Even without exactly knowing why, we would apply saliva to cricket balls when in school, and not just on the one side as is required to maintain the imbalance that facilitates shine and thus swing. It’s what we had seen our heroes do, either in person or on television. Gradually, as we understood the dynamics of the use of that natural produce, several of us in the same team rigorously followed the principle of maintaining the shine on one side of the ball, never mind if it didn’t exactly produce the wicket-taking results it was designed to do.
Those who have graduated to international cricket have inevitably spent at least a decade, if not more, using various age group levels as stepping stones to higher honours. To them, using saliva to polish the ball is a sub-conscious exercise, almost second nature. It’s become muscle memory, so to speak. If there is a new legislation in place that bans the use of saliva, will they be able to cope with unlearning what they have learnt over the years? How much of an effort will it take to consciously keep reminding oneself, at the very beginning if not later, to resist taking the hand towards the tongue?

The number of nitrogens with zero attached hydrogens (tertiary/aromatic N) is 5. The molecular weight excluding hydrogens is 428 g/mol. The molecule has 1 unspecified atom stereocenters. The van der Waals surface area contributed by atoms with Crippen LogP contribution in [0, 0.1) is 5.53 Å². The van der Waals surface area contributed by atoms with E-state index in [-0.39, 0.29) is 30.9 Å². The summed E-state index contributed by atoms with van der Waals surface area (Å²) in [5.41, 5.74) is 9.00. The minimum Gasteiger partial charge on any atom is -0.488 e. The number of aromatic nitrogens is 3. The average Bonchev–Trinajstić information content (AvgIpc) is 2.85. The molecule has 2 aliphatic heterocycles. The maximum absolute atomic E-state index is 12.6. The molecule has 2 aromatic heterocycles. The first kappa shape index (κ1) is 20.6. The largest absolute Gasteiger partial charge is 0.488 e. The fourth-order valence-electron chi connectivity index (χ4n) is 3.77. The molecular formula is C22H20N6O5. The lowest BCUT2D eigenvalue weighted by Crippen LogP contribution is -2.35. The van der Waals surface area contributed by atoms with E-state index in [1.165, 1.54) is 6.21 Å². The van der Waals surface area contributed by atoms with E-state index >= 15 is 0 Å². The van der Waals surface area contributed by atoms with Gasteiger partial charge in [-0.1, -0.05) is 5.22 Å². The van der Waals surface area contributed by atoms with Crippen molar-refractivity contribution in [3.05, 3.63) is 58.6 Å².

“It won’t be easy, that’s for sure, but it can be done,” says Venkatesh Prasad, the former India swing exponent who has served as the bowling coach too of the national team. “In the beginning, it will be a big struggle. You have to constantly be aware, should we reach that situation, that saliva can no longer be used to work on the ball. Is the use of saliva another example of muscle memory? Yes, and no. It’s different to, say, bouncing the tennis ball X number of times before serving. That’s a routine, it helps calm you down, gather focus, get into rhythm. Using saliva to keep the shine is another matter altogether; it actually has a say in how the ball can behave, and is a particularly significant tool on flat tracks where reverse-swing can be a huge asset.”